Sunday, February 5, 2012

Enough is Enough

The Days of Lawlessness are over. It’s time to walk the walk. Talk the talk. Put my money where my mouth is. I’m tired of feeling like a hypocrite.

This weekend, we are starting a token economy system with Sophia.

My mother called me a hard-ass this week. Well, mom, my ass just got harder. I am finally going to do the thing I advise other parents of willful, defiant, oppositional children to do.

What took me so long?

The same reason it takes everyone so long. I just kept hoping her behavior would improve. That if I stayed consistent, if I routinely offered choices and contingencies and followed-through on demands and consequences, it would be enough.

It isn’t.

And then I’d get lulled into complacency by spells of excellent behavior. Sophia would wake up, and come into my room fully dressed. “I wanted you to be proud of me, Mommy.”

Or she’d solemnly pledge, “I’m not going to have any fusses today, Mommy,” And much to my surprise and pleasure, she wouldn’t.

Which made me think that somehow, she had it all under control. That when she acted out, she could reel it back in again. But lately, I’ve watched something different happen. The smallest thing sets her off, and then she is gone, screaming and crying at the top of her lungs, hysterical. Tortured. At times it is painful to watch, at others, the things she says are so funny--”That’s not how you should talk to your little child!”--it’s hard not to smile, which only serves to infuriate her more.

“You aren’t my parents! I want different parents! I want to leave and never come back! I don’t live in this house!”

It is quite a thing to hear a four-year-old belting out these words. I’m sure I was once inspired to shout the very same thing. Except I didn’t. I kept it inside. Sophie lets it rip, assailing anyone in her path. Her rage utterly consumes her. I’ve never seen anything so raw, so uncensored, so unselfconscious.

If I wasn’t so keyed-up, so drained, so frustrated, I might be in awe of her.

The most distressing thing about these episodes is there nothing I can do to console her. I have tried sending her to her room for “calm down time.” Holding her. Waiting it out.

And waiting, and waiting, and waiting...returning her to her room when she bursts out, holding the door closed when she comes at me, like a wildebeest, scratching and biting, body-blocking her as she steps up on top of her potty, and tries to hurdle herself over the baby-gate at the top of the stairs (in high-heels, no less).

“Sophie calm down right now! You’re going to give yourself a concussion.”

“No, YOU’LL get a concussion.” Sigh. It is best not to speak. Another thing I recommend that other people do, yet struggle with myself.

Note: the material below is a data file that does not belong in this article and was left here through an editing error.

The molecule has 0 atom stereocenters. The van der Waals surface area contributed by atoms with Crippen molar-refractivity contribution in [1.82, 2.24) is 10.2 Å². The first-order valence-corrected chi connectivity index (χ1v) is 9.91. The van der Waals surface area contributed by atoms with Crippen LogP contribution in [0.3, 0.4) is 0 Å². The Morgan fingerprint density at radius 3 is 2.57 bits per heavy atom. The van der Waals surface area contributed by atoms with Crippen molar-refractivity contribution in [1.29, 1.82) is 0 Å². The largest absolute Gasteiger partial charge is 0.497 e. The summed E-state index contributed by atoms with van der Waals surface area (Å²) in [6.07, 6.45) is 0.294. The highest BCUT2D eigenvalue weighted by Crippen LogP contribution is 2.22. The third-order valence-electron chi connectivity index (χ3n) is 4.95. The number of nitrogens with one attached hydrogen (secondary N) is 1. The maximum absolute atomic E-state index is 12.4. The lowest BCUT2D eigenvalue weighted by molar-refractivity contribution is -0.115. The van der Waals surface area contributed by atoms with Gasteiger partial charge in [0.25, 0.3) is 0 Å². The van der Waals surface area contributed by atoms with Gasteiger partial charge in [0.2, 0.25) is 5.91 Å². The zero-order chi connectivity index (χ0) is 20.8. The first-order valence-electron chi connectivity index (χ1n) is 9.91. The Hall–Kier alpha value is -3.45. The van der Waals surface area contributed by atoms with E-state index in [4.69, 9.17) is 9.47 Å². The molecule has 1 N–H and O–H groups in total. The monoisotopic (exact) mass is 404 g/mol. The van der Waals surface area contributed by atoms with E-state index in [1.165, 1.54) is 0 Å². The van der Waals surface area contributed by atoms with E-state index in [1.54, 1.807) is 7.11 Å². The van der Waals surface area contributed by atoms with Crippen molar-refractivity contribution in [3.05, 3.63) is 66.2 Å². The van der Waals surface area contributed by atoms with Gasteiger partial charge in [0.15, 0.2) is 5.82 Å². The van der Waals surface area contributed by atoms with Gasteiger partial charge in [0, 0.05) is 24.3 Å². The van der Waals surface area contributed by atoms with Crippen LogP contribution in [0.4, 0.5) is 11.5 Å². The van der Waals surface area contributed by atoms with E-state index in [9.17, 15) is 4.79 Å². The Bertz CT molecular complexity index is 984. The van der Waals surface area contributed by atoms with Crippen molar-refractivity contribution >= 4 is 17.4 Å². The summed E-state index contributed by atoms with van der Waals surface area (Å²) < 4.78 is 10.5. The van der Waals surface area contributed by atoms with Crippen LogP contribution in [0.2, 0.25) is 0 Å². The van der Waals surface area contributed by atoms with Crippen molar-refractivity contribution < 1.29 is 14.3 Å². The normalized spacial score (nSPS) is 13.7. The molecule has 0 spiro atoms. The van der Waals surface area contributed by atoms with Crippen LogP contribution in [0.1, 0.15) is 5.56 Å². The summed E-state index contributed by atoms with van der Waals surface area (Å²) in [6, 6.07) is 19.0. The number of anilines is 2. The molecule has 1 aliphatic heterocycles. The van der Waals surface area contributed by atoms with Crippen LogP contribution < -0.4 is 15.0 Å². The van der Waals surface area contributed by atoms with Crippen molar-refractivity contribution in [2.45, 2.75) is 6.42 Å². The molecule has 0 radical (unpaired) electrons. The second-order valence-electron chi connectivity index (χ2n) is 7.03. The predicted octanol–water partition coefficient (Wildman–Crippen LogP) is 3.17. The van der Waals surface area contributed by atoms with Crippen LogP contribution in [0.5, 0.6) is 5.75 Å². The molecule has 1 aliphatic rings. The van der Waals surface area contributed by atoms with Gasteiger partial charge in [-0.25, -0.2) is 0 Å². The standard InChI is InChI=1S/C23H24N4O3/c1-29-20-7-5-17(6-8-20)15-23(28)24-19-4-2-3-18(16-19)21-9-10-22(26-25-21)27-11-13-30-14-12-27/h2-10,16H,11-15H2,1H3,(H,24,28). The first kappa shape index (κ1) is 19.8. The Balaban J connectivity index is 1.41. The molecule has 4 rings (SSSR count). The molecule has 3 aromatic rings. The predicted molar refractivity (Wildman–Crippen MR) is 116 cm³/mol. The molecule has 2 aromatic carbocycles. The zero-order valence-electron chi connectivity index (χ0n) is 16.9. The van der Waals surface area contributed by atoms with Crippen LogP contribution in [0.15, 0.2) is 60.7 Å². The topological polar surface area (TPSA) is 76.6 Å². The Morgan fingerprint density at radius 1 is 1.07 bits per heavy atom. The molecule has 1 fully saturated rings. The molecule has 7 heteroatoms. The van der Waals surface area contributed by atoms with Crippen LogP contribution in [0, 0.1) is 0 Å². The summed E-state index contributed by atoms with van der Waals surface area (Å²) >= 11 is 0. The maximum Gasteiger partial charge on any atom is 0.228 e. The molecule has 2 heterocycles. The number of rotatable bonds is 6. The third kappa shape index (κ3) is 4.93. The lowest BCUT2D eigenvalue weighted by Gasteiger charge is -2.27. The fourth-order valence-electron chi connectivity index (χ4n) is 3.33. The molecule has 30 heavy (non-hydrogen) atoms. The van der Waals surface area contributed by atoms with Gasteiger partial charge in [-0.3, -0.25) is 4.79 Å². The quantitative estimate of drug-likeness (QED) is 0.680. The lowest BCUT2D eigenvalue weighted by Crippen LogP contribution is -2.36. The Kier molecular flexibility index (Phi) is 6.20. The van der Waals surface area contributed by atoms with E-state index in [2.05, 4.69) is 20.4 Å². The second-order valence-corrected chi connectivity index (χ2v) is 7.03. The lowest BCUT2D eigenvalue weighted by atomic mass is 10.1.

Afterwards, she is contrite. “I’m sorry, Mommy. I know that I have to have good behavior for us to have a good time.” Articulate about her feelings and what set her off. “I just wanted to wear my orange dress, Mommy. It made me mad when you gave me the wrong dress.” “I just wanted to have cherries for a snack. I got angry when you said I have to wait for dinner” I just...I just.....

Why couldn’t you have just said that, kid?

I have to help her find her voice, her self-control, her ability to regulate her emotions in times of distress. Intervening on the back end, I don’t feel like I’m doing much to teach her these skills.

So, I’m starting with a simple penny chart on a wipe off board. I’ll stick five little pieces of velcro on it, to which she can affix each penny she earns, an =‘s sign, and then write in the reinforcement du jour, e.g., playing with a friend, going to the library, reading a book, etc. The pennies will be doled out at our discretion for following her rules we generated as a family:
  1. Stay in control of my behavior
  2. Get dressed
  3. Stay in my seat and eat
  4. Let my mommy wash me
  5. Speak nicely to others
This way she’s not sure when it’s coming, keeping her on her toes and we can control when she gets the reinforcement. If it seems she can’t delay her gratification that day, we’ll reward her sooner. But if she’s having a particularly good day, I’ll space them out a bit more.

We gave it a test run. She’s so excited to get pennies, collecting them has been reinforcing in and of itself. I hope it works. I hope I can be consistent.

But more than anything, I hope that I can get back to the place I was before, when Sophie was two and I naively said to a friend, “I can’t imagine ever yelling at her. I don’t know what could possibly provoke me to do that.”

If we weren’t so invested, they wouldn’t make us so crazy.

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